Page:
Alaska Shorts: Raven’s Letter to Edgar, 
by Ned Rozell

Ned Rozell

Dear Edgar:
I was poking around in a bin of opportunity (“Dumpsters” to
your type, with a capital D for some reason) the other day and came across a
newspaper that said you died in October 160 years ago. Bummer. I had seen your
famous poem about us, in another bin (you wouldn’t believe what people throw
out), and I wanted to chew your ear for a minute.
First of all, thanks for calling us “stately” on first
reference. I’m with ya. In fact, we’re the real state bird of Alaska, no matter
what those placemats say. Willow ptarmigan — whose idea was that? You ever see
a willow ptarmigan with personality? Take a poll of Alaskans, Eddy, they’ll
give you their state bird, the same “ebony bird” you made famous in 1845.
No other creature has the guts to go where we go. Climbers
on Denali try to hide their food from us at 17,000-foot high camp, but it
doesn’t work. We wait until they throw a bit of snow over their food and
stagger away. Then we dig it up and poke away. Easy money.
And the oilfields around Prudhoe Bay — no trees, blowing
snow, about a gazillion below in winter. Those big-money workers up there do a
Christmas Bird Count every year, and they record just one species. You know
which one it is, baby. Biologists up there have seen us nesting in drilling
rigs and feeding our chicks when it’s 30 below. Thirty below! Know where the
robins are then, Edgar? Florida! One biologist named Stacia captured a few of
us up there to fit us with wing tags. She had trouble re-capturing us for her
studies, so — get this — she wore a fake moustache to fool us! But we still
know it’s her.
We only hang out in Prudhoe because your type is there,
Edgar. Don’t take this the wrong way, but you guys are slobs. You don’t finish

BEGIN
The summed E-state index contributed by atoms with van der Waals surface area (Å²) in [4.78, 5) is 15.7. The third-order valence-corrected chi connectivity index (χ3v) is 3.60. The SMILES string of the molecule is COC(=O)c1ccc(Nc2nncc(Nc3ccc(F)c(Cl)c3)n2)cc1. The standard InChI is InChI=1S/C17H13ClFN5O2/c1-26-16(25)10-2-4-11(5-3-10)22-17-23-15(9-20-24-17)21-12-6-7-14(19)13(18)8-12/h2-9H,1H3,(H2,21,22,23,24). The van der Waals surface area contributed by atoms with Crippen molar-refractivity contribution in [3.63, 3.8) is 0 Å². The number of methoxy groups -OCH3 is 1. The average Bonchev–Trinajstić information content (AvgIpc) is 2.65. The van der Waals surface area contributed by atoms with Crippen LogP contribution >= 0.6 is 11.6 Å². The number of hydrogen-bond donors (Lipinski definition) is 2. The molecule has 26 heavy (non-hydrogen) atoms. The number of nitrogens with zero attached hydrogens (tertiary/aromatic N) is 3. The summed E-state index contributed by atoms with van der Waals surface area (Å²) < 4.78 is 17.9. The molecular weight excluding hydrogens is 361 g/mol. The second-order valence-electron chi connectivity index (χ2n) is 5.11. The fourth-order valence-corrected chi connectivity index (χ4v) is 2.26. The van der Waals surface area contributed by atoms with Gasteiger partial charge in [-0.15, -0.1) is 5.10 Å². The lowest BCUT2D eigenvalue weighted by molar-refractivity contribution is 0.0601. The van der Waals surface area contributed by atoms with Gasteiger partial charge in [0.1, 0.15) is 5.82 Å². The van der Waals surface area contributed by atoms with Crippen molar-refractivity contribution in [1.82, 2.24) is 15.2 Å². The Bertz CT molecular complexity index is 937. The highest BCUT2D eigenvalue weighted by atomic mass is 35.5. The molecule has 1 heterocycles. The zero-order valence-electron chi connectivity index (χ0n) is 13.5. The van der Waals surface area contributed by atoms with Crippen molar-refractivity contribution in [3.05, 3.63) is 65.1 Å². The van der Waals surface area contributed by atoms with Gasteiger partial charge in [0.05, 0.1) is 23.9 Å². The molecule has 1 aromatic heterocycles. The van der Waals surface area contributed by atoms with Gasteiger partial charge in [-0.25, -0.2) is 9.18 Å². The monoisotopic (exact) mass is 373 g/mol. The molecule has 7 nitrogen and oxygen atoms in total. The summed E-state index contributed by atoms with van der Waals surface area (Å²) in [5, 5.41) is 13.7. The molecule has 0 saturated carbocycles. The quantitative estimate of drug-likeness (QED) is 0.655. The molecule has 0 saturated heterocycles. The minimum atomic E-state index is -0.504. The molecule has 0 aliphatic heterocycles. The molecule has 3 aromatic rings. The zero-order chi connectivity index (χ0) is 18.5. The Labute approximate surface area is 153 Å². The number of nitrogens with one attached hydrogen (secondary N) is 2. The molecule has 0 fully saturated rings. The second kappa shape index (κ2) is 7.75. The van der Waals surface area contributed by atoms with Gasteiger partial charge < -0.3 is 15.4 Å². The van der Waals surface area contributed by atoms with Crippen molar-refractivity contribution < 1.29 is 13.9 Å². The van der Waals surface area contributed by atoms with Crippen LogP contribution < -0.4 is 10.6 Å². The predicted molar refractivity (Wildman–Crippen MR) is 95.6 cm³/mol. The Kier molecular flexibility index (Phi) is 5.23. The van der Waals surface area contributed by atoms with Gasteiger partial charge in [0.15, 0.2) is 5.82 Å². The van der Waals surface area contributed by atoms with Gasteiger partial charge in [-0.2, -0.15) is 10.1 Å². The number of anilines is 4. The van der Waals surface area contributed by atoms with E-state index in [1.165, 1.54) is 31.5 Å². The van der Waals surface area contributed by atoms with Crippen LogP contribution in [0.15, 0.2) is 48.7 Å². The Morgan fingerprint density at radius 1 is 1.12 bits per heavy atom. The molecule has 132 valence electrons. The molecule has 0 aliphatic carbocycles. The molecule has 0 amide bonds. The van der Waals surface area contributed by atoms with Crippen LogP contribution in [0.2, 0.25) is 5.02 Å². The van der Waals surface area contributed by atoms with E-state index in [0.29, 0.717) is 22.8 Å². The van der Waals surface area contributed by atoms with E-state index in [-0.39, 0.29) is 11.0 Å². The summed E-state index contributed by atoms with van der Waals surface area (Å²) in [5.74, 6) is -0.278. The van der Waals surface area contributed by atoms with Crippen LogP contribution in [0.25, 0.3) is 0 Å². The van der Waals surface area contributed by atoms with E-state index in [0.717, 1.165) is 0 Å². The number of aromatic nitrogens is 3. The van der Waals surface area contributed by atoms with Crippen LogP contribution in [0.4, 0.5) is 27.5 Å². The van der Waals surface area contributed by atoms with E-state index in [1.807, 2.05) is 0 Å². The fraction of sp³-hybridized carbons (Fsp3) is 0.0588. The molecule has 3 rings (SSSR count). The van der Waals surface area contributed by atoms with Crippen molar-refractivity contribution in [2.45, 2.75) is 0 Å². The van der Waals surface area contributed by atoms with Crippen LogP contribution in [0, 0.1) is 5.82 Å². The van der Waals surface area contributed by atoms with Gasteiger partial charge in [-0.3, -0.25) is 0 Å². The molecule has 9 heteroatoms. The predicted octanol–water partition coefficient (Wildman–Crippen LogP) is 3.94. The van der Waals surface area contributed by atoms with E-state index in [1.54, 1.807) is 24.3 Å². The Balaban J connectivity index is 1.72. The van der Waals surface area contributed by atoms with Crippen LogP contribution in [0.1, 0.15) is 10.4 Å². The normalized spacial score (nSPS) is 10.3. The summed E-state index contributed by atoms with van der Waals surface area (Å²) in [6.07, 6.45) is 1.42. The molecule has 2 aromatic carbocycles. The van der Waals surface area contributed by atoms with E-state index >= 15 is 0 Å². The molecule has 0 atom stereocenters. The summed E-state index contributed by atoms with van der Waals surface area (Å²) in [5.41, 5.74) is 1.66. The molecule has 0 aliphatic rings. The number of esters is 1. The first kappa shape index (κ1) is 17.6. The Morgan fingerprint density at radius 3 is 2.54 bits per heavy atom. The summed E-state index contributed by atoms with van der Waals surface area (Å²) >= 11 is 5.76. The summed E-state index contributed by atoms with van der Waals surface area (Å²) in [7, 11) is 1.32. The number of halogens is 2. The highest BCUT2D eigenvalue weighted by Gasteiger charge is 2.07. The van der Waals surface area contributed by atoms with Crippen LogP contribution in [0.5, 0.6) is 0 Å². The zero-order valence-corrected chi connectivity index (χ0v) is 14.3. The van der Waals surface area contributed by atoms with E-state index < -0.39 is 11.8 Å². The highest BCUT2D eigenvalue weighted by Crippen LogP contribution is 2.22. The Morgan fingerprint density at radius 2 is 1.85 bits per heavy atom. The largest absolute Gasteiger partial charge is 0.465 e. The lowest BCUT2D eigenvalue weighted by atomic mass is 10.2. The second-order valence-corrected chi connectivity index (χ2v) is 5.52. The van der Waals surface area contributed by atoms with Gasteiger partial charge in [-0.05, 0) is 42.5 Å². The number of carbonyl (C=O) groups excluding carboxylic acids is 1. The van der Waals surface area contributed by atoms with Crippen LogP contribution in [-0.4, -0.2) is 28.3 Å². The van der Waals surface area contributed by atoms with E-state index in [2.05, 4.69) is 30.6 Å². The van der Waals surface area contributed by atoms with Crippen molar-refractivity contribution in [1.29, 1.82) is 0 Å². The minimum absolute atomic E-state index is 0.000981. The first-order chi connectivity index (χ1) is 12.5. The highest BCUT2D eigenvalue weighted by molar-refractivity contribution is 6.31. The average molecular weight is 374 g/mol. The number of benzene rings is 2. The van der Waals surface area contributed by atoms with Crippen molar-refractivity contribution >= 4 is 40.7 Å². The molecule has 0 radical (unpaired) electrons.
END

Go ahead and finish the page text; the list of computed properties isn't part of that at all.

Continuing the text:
what you eat. Today, humans are what wolves were 250 years ago. Once, we were
all over the Great Plains, and today we’re not. It’s not that we don’t like
wide-open spaces, it’s just that there’s no more bison there, and there’s no
more wolves, who, like furry can-openers, would open the buffalo for us.
It’s kind of odd you lived on the East Coast, Edgar. It’s
hard to find a raven in Baltimore, except for those ones on the football
helmets (Purple ravens?! C’mon guys, black is beautiful!). Today we prefer the
West Coast and the far North, from Baja to Barrow. We really like caribou and
other prey species, and in Alaska there’s more caribou than people, and there’s
lots of wolves and bears left to scatter carcasses around the landscape for us.
Ever picked at a fleshy backbone on a hot summer’s day, Edgar? Heaven.
Back to your poem. Let me see if I remember it: Once upon a
midnight dreary, after rapping on a chamber door, a raven stepped into a dark
parlor, perched on a bust of a Greek goddess, and terrified a bereaved lover by
answering all his questions with the word “Nevermore.”
I heard that a University of Alaska Fairbanks English
professor once picked apart your poem like we do a road-killed red squirrel. He
suggested your narrator’s ingestion of opium might have given the raven its
voice. That’s baloney. We talk all the time. We squawk, we knock; we make
sounds like rocks thrown into water. A Fairbanks scientist who followed us
around with a recorder came up with 30 distinct phrases in the raven
dictionary. Lucky for him he couldn’t translate them.
The farther I read into your poem, the more you punch up the
descriptions. You describe the raven as ghastly, grim, ungainly, gaunt,
ominous, grave, a devil, a thing of evil, a fiend and a demon. I’m flattered,
but others have held us in pretty high esteem. In Norse mythology, for example,
the god Odin employed two ravens with the names Thought and Memory to fly the
world and inform him of what was happening out there. We were less dependable
for Noah, when a pair of us failed to return to the ark after he sent us to
search for land. We probably found some carcasses out there; why go back for
hard-tack and scurvy?
In Alaska, we’re treated as we should be. Every Native group
has raven stories. In many stories, including those of the Tlingit, Haida, and
Koyukon, Raven is the god who created the sun, the Earth, the stars, the moon,
and humankind. We are also the tricksters who deceive others in our endless
quest for food. True, all true. And tell me, Edgar, what has the moose created?
Nothing but moose nuggets.
A biologist once told
Ned Rozell that Alaska contains large chunks of nothingness because of two
things — bugs and cold air. He has cursed both in a few decades of wandering
ice and muskeg but has hiked on due to the fact that he just can’t figure out
how wolves get enough to eat. This excerpt from “Raven’s Letter to Edgar” comes
from the Alaska Sampler 2014, a free e-book.
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